Implementation of synch ronous telemedicine into clinical practice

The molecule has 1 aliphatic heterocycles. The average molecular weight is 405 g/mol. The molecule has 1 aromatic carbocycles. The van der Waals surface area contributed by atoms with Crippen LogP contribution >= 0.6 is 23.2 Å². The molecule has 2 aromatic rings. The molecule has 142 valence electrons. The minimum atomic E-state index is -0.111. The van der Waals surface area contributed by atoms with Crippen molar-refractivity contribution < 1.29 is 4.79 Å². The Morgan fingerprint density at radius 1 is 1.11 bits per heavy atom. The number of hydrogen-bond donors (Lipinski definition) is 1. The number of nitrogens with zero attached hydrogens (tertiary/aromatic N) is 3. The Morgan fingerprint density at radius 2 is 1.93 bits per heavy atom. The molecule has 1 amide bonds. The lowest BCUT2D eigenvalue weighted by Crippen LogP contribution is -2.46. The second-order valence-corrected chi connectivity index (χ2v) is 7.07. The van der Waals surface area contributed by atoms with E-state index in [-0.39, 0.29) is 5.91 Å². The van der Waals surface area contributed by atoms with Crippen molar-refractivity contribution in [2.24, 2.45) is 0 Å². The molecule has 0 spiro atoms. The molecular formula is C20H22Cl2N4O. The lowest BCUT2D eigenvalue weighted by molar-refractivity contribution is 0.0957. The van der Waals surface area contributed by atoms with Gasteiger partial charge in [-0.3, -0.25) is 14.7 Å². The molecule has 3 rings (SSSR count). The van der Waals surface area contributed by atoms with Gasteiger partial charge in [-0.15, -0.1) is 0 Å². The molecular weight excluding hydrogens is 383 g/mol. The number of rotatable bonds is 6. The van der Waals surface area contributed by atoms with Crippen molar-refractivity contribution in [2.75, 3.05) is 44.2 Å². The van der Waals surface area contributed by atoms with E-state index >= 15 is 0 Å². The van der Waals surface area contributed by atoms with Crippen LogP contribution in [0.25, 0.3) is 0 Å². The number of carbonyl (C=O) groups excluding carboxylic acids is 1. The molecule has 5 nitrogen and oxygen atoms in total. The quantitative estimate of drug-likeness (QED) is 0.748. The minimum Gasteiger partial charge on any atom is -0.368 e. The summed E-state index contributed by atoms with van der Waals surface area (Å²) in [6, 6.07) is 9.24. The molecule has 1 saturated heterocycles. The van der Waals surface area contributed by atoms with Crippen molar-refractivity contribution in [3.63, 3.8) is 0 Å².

When entertaining the idea of telemedicine, the first step is to assess whether this type of clinical visit is appropriate for the clinician and the clinical practice. The American Academy of Sleep Medicine (AASM) released a position statement on the use of sleep telemedicine in 2015 and this may help clinicians who are contemplating adding sleep telemedicine to their practice. Part of this assessment includes an honest evaluation of the clinician’s comfort level both with pursuing something new and with technology itself. If the clinician is initially apprehensive about either one, it is often helpful to identify the specific issues that lead to the discomfort. For example, the clinician may be intimidated by the software or the hardware required to perform a synchronous telemedicine encounter. There are classes available in person or online that may ease this discomfort. The clinician should consider being coached or trained by someone with technical expertise. Perhaps the clinician is concerned about learning how to use an examination extender, such as an electronic stethoscope, and how to coordinate a physical examination with a telepresenter. Often there are educational resources provided by the vendor with a support team who can provide troubleshooting tips. The better the source of the discomfort can be identified, the more likely it is that a specific resolution exists.